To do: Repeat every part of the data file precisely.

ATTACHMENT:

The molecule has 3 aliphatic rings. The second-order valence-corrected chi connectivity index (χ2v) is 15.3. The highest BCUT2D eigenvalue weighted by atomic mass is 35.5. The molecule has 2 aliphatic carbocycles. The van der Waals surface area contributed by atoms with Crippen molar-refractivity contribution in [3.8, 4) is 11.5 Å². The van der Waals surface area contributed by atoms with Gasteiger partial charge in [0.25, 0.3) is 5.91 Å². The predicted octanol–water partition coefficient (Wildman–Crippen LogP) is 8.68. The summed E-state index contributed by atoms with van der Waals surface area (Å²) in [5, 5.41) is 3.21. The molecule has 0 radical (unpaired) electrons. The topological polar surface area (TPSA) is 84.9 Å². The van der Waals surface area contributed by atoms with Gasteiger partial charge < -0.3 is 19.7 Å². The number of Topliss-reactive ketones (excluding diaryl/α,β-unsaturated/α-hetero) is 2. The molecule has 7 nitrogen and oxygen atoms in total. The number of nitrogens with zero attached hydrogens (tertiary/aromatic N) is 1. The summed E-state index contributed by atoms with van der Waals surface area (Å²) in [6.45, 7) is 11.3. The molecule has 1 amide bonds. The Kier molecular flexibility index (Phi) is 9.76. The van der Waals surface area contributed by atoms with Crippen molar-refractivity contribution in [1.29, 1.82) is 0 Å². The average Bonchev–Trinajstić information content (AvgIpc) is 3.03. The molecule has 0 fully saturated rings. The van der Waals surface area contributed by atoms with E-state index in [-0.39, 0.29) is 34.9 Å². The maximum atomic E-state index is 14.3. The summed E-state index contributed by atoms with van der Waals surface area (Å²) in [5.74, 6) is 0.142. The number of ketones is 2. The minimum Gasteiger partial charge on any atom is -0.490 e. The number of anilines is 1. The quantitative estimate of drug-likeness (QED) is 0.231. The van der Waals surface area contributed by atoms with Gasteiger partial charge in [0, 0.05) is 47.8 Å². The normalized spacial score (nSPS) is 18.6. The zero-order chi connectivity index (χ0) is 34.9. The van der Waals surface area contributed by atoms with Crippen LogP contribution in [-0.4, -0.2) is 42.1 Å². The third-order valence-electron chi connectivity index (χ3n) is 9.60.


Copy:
The molecule has 3 aliphatic rings. The second-order valence-corrected chi connectivity index (χ2v) is 15.3. The highest BCUT2D eigenvalue weighted by atomic mass is 35.5. The molecule has 2 aliphatic carbocycles. The van der Waals surface area contributed by atoms with Crippen molar-refractivity contribution in [3.8, 4) is 11.5 Å². The van der Waals surface area contributed by atoms with Gasteiger partial charge in [0.25, 0.3) is 5.91 Å². The predicted octanol–water partition coefficient (Wildman–Crippen LogP) is 8.68. The summed E-state index contributed by atoms with van der Waals surface area (Å²) in [5, 5.41) is 3.21. The molecule has 0 radical (unpaired) electrons. The topological polar surface area (TPSA) is 84.9 Å². The van der Waals surface area contributed by atoms with Gasteiger partial charge < -0.3 is 19.7 Å². The number of Topliss-reactive ketones (excluding diaryl/α,β-unsaturated/α-hetero) is 2. The molecule has 7 nitrogen and oxygen atoms in total. The number of nitrogens with zero attached hydrogens (tertiary/aromatic N) is 1. The summed E-state index contributed by atoms with van der Waals surface area (Å²) in [6.45, 7) is 11.3. The molecule has 1 amide bonds. The Kier molecular flexibility index (Phi) is 9.76. The van der Waals surface area contributed by atoms with Crippen molar-refractivity contribution in [1.29, 1.82) is 0 Å². The average Bonchev–Trinajstić information content (AvgIpc) is 3.03. The molecule has 0 fully saturated rings. The van der Waals surface area contributed by atoms with E-state index in [-0.39, 0.29) is 34.9 Å². The maximum atomic E-state index is 14.3. The summed E-state index contributed by atoms with van der Waals surface area (Å²) in [5.74, 6) is 0.142. The number of ketones is 2. The minimum Gasteiger partial charge on any atom is -0.490 e. The number of anilines is 1. The quantitative estimate of drug-likeness (QED) is 0.231. The van der Waals surface area contributed by atoms with Gasteiger partial charge in [0, 0.05) is 47.8 Å². The normalized spacial score (nSPS) is 18.6. The zero-order chi connectivity index (χ0) is 34.9. The van der Waals surface area contributed by atoms with Crippen LogP contribution in [-0.4, -0.2) is 42.1 Å². The third-order valence-electron chi connectivity index (χ3n) is 9.60.